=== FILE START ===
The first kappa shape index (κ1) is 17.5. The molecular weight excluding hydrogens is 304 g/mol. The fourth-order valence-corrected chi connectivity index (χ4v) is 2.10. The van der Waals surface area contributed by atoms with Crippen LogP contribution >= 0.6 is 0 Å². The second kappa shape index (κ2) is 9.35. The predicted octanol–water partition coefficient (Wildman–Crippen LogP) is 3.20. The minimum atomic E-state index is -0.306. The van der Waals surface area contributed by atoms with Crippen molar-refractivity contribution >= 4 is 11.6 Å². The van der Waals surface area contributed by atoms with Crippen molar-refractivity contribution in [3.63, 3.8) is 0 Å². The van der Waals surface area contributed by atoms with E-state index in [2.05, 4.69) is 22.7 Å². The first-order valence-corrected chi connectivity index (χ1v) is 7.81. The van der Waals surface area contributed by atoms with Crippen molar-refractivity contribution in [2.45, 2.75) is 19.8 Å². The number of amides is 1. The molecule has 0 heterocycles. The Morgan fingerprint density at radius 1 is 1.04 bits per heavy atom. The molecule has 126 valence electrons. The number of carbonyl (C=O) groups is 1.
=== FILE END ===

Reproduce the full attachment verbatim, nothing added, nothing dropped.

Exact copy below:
The first kappa shape index (κ1) is 17.5. The molecular weight excluding hydrogens is 304 g/mol. The fourth-order valence-corrected chi connectivity index (χ4v) is 2.10. The van der Waals surface area contributed by atoms with Crippen LogP contribution >= 0.6 is 0 Å². The second kappa shape index (κ2) is 9.35. The predicted octanol–water partition coefficient (Wildman–Crippen LogP) is 3.20. The minimum atomic E-state index is -0.306. The van der Waals surface area contributed by atoms with Crippen molar-refractivity contribution >= 4 is 11.6 Å². The van der Waals surface area contributed by atoms with Crippen molar-refractivity contribution in [3.63, 3.8) is 0 Å². The van der Waals surface area contributed by atoms with E-state index in [2.05, 4.69) is 22.7 Å². The first-order valence-corrected chi connectivity index (χ1v) is 7.81. The van der Waals surface area contributed by atoms with Crippen molar-refractivity contribution in [2.45, 2.75) is 19.8 Å². The number of amides is 1. The molecule has 0 heterocycles. The Morgan fingerprint density at radius 1 is 1.04 bits per heavy atom. The molecule has 126 valence electrons. The number of carbonyl (C=O) groups is 1.